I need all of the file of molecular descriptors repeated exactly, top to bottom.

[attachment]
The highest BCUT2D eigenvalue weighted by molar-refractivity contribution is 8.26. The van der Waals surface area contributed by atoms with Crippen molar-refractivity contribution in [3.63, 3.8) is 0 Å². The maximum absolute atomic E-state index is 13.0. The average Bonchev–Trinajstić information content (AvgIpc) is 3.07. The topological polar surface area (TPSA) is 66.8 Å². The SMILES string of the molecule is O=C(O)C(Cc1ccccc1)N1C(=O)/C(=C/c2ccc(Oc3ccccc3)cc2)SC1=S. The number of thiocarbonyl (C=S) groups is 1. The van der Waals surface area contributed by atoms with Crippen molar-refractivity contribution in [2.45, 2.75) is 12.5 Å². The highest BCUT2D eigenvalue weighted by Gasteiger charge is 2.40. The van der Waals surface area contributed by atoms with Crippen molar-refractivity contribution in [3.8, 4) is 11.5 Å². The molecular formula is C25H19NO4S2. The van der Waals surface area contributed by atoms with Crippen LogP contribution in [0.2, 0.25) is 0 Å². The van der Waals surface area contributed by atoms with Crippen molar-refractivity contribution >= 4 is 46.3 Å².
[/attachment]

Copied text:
The highest BCUT2D eigenvalue weighted by molar-refractivity contribution is 8.26. The van der Waals surface area contributed by atoms with Crippen molar-refractivity contribution in [3.63, 3.8) is 0 Å². The maximum absolute atomic E-state index is 13.0. The average Bonchev–Trinajstić information content (AvgIpc) is 3.07. The topological polar surface area (TPSA) is 66.8 Å². The SMILES string of the molecule is O=C(O)C(Cc1ccccc1)N1C(=O)/C(=C/c2ccc(Oc3ccccc3)cc2)SC1=S. The number of thiocarbonyl (C=S) groups is 1. The van der Waals surface area contributed by atoms with Crippen molar-refractivity contribution in [2.45, 2.75) is 12.5 Å². The highest BCUT2D eigenvalue weighted by Gasteiger charge is 2.40. The van der Waals surface area contributed by atoms with Crippen molar-refractivity contribution in [3.8, 4) is 11.5 Å². The molecular formula is C25H19NO4S2. The van der Waals surface area contributed by atoms with Crippen LogP contribution in [0.2, 0.25) is 0 Å². The van der Waals surface area contributed by atoms with Crippen molar-refractivity contribution >= 4 is 46.3 Å².